When you search for a target, you will get an overview of all diseases associated with it. You can filter the results of associations by Data types (e.g. Genetic associations, Somatic mutations) and Therapeutic area (e.g. Genetic disorder, Skin disease).
The associations are provided in three different views as summarised below.
In this view, we list all diseases associated with target, ordered by the association score, which is colour coded. The darker the blue, the stronger the association. When there is no evidence to support the association, the cells in this table are coloured in white. Evidence from highly specific terms (child terms) of the disease ontology is aggregated to broader, parent terms. If you search for BRAF, you will see evidence for associations with both broader disease terms, such as neoplasm, as well as more specific child terms such as ovarian teratoma.
You can sort the associations by the scores for individual data types (e.g. Genetic associations, Somatic mutations). Use the search box to restrict the diseases displayed in the Table view. In our BRAF example above, if you type "lung", you will restrict the table to show diseases with the word 'lung' in their names only.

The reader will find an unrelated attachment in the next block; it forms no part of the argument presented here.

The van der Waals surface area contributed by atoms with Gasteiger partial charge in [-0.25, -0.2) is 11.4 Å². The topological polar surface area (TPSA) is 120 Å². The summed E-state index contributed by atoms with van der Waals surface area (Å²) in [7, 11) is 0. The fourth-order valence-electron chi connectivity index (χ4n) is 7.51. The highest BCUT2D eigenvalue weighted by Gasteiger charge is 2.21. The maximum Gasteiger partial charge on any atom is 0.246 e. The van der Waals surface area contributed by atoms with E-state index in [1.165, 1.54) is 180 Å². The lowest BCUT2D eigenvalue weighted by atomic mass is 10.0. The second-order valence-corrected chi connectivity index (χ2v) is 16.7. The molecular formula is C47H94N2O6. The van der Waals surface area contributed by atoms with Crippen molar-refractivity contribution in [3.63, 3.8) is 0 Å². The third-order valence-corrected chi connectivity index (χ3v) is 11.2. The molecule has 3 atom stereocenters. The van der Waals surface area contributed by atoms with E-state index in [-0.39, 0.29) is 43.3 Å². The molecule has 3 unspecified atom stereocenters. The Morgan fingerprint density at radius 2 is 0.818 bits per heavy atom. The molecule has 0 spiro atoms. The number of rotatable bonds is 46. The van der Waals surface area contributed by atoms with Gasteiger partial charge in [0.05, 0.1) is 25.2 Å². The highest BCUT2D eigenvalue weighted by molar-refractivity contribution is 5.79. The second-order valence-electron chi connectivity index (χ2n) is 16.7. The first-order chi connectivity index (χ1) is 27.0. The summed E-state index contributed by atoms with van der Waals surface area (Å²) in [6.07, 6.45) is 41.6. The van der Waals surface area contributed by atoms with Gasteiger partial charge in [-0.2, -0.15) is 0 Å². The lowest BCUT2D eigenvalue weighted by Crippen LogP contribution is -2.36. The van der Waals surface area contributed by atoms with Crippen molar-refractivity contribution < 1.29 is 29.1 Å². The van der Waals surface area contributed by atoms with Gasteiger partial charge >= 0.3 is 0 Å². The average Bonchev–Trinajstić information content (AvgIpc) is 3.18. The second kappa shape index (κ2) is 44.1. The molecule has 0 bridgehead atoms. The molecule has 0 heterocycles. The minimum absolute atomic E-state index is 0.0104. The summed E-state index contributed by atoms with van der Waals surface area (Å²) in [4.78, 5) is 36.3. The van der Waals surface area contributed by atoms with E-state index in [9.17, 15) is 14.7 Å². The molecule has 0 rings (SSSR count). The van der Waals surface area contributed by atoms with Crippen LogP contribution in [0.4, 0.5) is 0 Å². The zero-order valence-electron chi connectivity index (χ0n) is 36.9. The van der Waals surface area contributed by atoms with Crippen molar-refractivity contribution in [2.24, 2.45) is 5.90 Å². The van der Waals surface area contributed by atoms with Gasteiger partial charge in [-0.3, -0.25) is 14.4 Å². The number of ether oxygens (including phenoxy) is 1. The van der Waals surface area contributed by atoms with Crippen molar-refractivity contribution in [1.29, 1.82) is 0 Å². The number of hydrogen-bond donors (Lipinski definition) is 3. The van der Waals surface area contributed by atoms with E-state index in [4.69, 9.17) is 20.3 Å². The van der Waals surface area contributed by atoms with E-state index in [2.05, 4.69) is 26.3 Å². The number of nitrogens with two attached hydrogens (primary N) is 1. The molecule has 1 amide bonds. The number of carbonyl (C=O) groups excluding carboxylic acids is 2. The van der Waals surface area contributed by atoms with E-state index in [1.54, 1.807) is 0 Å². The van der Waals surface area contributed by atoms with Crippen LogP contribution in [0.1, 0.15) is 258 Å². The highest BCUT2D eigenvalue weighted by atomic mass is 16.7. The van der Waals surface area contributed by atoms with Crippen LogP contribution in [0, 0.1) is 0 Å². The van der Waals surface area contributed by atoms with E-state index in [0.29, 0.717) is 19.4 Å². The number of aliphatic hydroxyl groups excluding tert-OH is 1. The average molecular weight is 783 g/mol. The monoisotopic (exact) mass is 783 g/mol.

In this view, we group diseases into 'bubbles' based on the disease ontology. Large bubbles correspond to a therapeutic area and consist of smaller bubbles representing diseases within this area. A disease can belong to several therapeutic areas and therefore can appear within more than one large bubble.
The strength of the association between the target and a disease is represented by the size of the bubble and the shade of its blue colour; the larger the bubble and the darker the blue, the stronger the association.
In the Tree view, you can visualise the evidence across the therapeutic areas in a tree that represents the relationships of diseases. Therapeutic areas have a square symbol (e.g. Genetic disorders), while the diseases (e.g. ovarian carcinoma) are represented as circles. The squares and circles are colour coded in blue, and the darker the blue, the stronger the association.